As technological devices of all kinds become increasingly compact and portable, manufacturers require small, lightweight components that will fit inside device operating systems while performing with the same efficiency as their traditional counterparts.
Though 3D printing has been around since the 1980s, the process has only just begun to enter mainstream society. A 3D printer works by depositing material, such as PLA thermoplastics, in layers until it has built up a physical object based on a digital file. In the past, these printers have been used to create jewelry, prototypes, industrial parts and more. As an increasing number of manufacturers, hobbyists and companies experiment with the potentials of this process, they’ve also developed new methods to improve the quality of the end product. One of those methods is to use a cooling fan to improve bridging and overhang performance.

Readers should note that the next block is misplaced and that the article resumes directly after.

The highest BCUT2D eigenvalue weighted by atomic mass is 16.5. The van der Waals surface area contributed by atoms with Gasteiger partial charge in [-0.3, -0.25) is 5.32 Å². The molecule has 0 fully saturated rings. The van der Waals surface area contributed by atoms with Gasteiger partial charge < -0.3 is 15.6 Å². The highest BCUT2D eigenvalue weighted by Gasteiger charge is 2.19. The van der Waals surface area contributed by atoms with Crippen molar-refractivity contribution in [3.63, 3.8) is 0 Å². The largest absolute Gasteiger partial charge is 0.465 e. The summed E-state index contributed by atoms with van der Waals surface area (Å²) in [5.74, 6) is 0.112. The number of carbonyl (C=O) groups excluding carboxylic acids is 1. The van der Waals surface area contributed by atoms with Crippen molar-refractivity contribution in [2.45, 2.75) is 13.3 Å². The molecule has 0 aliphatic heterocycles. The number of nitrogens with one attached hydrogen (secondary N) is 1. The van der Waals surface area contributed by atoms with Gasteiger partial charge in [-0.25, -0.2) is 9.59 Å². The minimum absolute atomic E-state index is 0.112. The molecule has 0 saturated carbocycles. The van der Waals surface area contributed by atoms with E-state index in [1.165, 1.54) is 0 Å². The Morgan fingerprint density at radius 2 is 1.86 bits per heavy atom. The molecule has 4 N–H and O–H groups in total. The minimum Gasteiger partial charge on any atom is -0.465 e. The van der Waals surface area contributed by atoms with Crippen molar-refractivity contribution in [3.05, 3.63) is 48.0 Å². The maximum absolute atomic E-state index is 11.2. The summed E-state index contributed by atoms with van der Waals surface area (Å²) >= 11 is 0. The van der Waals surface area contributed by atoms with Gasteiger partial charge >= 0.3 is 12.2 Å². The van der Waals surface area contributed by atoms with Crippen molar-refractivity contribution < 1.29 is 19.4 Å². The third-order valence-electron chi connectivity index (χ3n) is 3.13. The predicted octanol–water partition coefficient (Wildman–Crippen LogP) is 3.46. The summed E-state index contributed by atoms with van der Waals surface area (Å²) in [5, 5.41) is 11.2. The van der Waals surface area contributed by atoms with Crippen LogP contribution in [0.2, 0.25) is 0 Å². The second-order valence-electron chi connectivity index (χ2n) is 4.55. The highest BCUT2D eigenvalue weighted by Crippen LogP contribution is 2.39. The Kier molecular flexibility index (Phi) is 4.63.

A cooling fan is crucial for good overhang performance on a PLA 3D printed product. It can be programmed to operate at different speeds during the printing process, which has several desirable consequences. Running a fan constantly during printing is detrimental to the final product. It can cause stringing, a defect in which “small threads of plastic are trailed into undesirable areas.” Stringing occurs when the machine is unable to remove the force that pushes the thermoplastic filament out of the nozzle quickly enough. Using a fan at different speeds also makes the quality of a 3D print more consistent and less dependent on the temperature of the environment at the time.